Video Knight didn't advertise. They didn't have to. They weren't competing for any business outside of the immediate neighbourhood, making them a fairly unique business in that regard. Every neighbourhood had a video rental store, and even if someone from outside the 'hood found themselves passing through Wellington Village and considered popping in to rent a movie, they'd then recall the need to drive back the next day to return the video, likely making it just too much of a hassle.
Thus in the entirety of the Ottawa Citizen pages during this period, there existed just ONE advertisement of Video Knight...that in early 1987 for the film Ruthless People.
|Ottawa Citizen, April 4, 1987|
From the limited research I was able to do, I discovered there were apparently three different owners: Mike Renaud (from opening until about 1991), Lucie Perron (short period only, 1991-1992ish), and then Spawn Gusdal (from 1993 to its close in 1998).
The shop stayed mostly the same over the years. I still remember when the Beta section was removed (which I recall was on your left when first entering the store), and when video games made their first appearance (also on your left, just above the radiator). My brother and I spent many summer vacations in the early '90s renting various SNES games a week at a time. I think we played the entire MegaMan series that way.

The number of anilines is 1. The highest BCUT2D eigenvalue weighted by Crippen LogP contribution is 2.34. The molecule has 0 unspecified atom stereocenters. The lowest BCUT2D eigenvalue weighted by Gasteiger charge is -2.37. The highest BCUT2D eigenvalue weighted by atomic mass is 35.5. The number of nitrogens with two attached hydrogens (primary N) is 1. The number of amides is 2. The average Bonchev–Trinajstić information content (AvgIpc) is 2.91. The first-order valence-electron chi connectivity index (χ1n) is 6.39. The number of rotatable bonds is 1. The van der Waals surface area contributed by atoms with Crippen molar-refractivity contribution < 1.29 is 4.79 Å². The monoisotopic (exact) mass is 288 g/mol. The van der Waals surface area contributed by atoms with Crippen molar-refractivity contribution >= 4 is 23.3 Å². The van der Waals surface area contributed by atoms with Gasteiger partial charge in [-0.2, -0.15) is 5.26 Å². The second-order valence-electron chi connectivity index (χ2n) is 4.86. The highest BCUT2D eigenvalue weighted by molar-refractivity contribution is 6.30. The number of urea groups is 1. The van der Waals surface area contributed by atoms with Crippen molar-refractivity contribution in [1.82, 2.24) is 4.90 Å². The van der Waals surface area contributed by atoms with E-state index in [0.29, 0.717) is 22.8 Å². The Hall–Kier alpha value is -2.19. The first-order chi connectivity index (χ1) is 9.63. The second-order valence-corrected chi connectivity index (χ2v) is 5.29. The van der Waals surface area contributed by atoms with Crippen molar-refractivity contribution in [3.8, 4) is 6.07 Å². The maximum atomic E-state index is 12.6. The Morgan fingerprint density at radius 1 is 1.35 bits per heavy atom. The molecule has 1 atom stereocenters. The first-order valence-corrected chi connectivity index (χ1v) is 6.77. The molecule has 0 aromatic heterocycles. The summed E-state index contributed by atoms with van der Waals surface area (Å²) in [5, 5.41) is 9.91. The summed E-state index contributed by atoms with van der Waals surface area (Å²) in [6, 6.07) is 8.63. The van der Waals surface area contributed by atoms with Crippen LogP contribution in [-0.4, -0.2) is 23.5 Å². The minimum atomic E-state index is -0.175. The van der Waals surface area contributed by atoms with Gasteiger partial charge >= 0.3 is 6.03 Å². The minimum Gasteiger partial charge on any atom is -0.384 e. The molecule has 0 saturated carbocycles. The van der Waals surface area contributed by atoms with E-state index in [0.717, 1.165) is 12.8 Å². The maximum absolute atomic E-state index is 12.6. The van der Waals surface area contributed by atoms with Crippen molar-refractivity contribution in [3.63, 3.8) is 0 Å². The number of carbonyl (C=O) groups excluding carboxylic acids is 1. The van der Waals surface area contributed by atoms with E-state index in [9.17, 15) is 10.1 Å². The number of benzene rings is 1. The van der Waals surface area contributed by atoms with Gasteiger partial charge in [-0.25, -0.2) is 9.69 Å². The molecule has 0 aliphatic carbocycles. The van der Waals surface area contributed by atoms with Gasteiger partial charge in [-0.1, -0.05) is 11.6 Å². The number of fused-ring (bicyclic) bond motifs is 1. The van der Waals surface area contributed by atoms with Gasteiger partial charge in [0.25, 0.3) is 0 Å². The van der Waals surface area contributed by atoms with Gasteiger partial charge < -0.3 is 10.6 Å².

Here is a blurry photo (taken from a screenshot) of the old Video Knight rental slips, which may be familiar to those of you who used to rent videos as much as we did!
And here are a few photos of the video walls, taken just before its closing in 1998:
Finally, here is a photo of the length of the store just before its final day when the last of the stock was being sold off:
Video Knight closed, like so many of the local shops did, when Blockbuster came in and ran everyone out of business. They offered huge stores, cheaper rates, massive selection, and finally guaranteed availability of hugely popular new releases. When a movie like Titanic was released, a shop like Video Knight could afford to have only a handful of copies available; Blockbuster was able to put 100 or more in a store through rental sharing agreements with the distributors, giving a percentage of rental proceeds to the studios, rather than just paying outright for a certain number of copies.